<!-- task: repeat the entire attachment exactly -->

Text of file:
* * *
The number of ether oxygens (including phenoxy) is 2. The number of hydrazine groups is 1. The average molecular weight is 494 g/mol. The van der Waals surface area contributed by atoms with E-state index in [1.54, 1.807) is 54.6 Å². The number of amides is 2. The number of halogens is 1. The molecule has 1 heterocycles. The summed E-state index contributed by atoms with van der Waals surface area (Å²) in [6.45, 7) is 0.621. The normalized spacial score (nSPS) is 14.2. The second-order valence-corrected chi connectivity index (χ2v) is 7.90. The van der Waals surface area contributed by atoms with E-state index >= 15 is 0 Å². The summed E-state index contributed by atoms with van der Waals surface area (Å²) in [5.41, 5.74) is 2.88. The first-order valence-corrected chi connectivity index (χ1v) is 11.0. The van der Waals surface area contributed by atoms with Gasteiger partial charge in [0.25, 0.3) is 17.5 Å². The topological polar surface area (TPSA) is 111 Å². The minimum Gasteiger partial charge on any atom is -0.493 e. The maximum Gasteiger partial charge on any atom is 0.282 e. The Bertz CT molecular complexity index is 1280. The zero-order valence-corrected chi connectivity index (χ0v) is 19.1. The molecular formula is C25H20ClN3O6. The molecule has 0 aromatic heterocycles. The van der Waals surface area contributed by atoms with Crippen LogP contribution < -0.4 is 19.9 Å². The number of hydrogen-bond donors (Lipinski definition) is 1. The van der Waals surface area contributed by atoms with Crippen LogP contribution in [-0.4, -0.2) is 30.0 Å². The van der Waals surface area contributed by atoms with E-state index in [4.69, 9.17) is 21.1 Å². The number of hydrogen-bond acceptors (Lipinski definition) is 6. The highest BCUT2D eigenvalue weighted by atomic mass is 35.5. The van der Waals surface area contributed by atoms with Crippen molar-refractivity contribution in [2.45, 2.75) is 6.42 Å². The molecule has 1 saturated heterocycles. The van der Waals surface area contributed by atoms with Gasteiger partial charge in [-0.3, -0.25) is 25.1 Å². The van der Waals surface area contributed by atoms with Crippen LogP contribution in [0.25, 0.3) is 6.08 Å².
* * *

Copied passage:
The number of ether oxygens (including phenoxy) is 2. The number of hydrazine groups is 1. The average molecular weight is 494 g/mol. The van der Waals surface area contributed by atoms with E-state index in [1.54, 1.807) is 54.6 Å². The number of amides is 2. The number of halogens is 1. The molecule has 1 heterocycles. The summed E-state index contributed by atoms with van der Waals surface area (Å²) in [6.45, 7) is 0.621. The normalized spacial score (nSPS) is 14.2. The second-order valence-corrected chi connectivity index (χ2v) is 7.90. The van der Waals surface area contributed by atoms with E-state index >= 15 is 0 Å². The summed E-state index contributed by atoms with van der Waals surface area (Å²) in [5.41, 5.74) is 2.88. The first-order valence-corrected chi connectivity index (χ1v) is 11.0. The van der Waals surface area contributed by atoms with Gasteiger partial charge in [0.25, 0.3) is 17.5 Å². The topological polar surface area (TPSA) is 111 Å². The minimum Gasteiger partial charge on any atom is -0.493 e. The maximum Gasteiger partial charge on any atom is 0.282 e. The Bertz CT molecular complexity index is 1280. The zero-order valence-corrected chi connectivity index (χ0v) is 19.1. The molecular formula is C25H20ClN3O6. The molecule has 0 aromatic heterocycles. The van der Waals surface area contributed by atoms with Crippen LogP contribution < -0.4 is 19.9 Å². The number of hydrogen-bond donors (Lipinski definition) is 1. The van der Waals surface area contributed by atoms with Crippen LogP contribution in [-0.4, -0.2) is 30.0 Å². The van der Waals surface area contributed by atoms with E-state index in [4.69, 9.17) is 21.1 Å². The number of hydrogen-bond acceptors (Lipinski definition) is 6. The highest BCUT2D eigenvalue weighted by atomic mass is 35.5. The van der Waals surface area contributed by atoms with Crippen molar-refractivity contribution in [2.45, 2.75) is 6.42 Å². The molecule has 1 saturated heterocycles. The van der Waals surface area contributed by atoms with Gasteiger partial charge in [-0.3, -0.25) is 25.1 Å². The van der Waals surface area contributed by atoms with Crippen LogP contribution in [0.25, 0.3) is 6.08 Å².